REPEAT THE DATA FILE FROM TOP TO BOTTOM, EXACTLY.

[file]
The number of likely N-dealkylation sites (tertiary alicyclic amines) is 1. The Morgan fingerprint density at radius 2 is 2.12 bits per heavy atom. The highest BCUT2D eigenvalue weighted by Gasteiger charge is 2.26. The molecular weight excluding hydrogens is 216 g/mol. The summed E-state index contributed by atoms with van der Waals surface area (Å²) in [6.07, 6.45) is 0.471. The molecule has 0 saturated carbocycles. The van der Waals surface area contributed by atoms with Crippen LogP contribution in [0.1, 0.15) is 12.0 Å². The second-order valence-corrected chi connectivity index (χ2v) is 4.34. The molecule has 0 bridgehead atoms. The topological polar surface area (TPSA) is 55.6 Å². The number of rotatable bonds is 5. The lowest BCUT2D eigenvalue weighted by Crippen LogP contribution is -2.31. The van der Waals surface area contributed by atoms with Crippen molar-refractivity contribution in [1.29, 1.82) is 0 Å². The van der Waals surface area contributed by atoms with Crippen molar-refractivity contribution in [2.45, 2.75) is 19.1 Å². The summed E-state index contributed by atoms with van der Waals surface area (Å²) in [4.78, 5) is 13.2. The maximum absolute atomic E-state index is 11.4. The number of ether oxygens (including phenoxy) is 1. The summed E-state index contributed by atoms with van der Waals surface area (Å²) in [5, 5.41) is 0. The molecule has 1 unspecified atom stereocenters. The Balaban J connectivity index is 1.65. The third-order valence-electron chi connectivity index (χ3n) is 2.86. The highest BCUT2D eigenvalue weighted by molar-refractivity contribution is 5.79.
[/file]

The number of likely N-dealkylation sites (tertiary alicyclic amines) is 1. The Morgan fingerprint density at radius 2 is 2.12 bits per heavy atom. The highest BCUT2D eigenvalue weighted by Gasteiger charge is 2.26. The molecular weight excluding hydrogens is 216 g/mol. The summed E-state index contributed by atoms with van der Waals surface area (Å²) in [6.07, 6.45) is 0.471. The molecule has 0 saturated carbocycles. The van der Waals surface area contributed by atoms with Crippen LogP contribution in [0.1, 0.15) is 12.0 Å². The second-order valence-corrected chi connectivity index (χ2v) is 4.34. The molecule has 0 bridgehead atoms. The topological polar surface area (TPSA) is 55.6 Å². The number of rotatable bonds is 5. The lowest BCUT2D eigenvalue weighted by Crippen LogP contribution is -2.31. The van der Waals surface area contributed by atoms with Crippen molar-refractivity contribution in [1.29, 1.82) is 0 Å². The van der Waals surface area contributed by atoms with Crippen molar-refractivity contribution in [2.45, 2.75) is 19.1 Å². The summed E-state index contributed by atoms with van der Waals surface area (Å²) in [4.78, 5) is 13.2. The maximum absolute atomic E-state index is 11.4. The number of ether oxygens (including phenoxy) is 1. The summed E-state index contributed by atoms with van der Waals surface area (Å²) in [5, 5.41) is 0. The molecule has 1 unspecified atom stereocenters. The Balaban J connectivity index is 1.65. The third-order valence-electron chi connectivity index (χ3n) is 2.86. The highest BCUT2D eigenvalue weighted by molar-refractivity contribution is 5.79.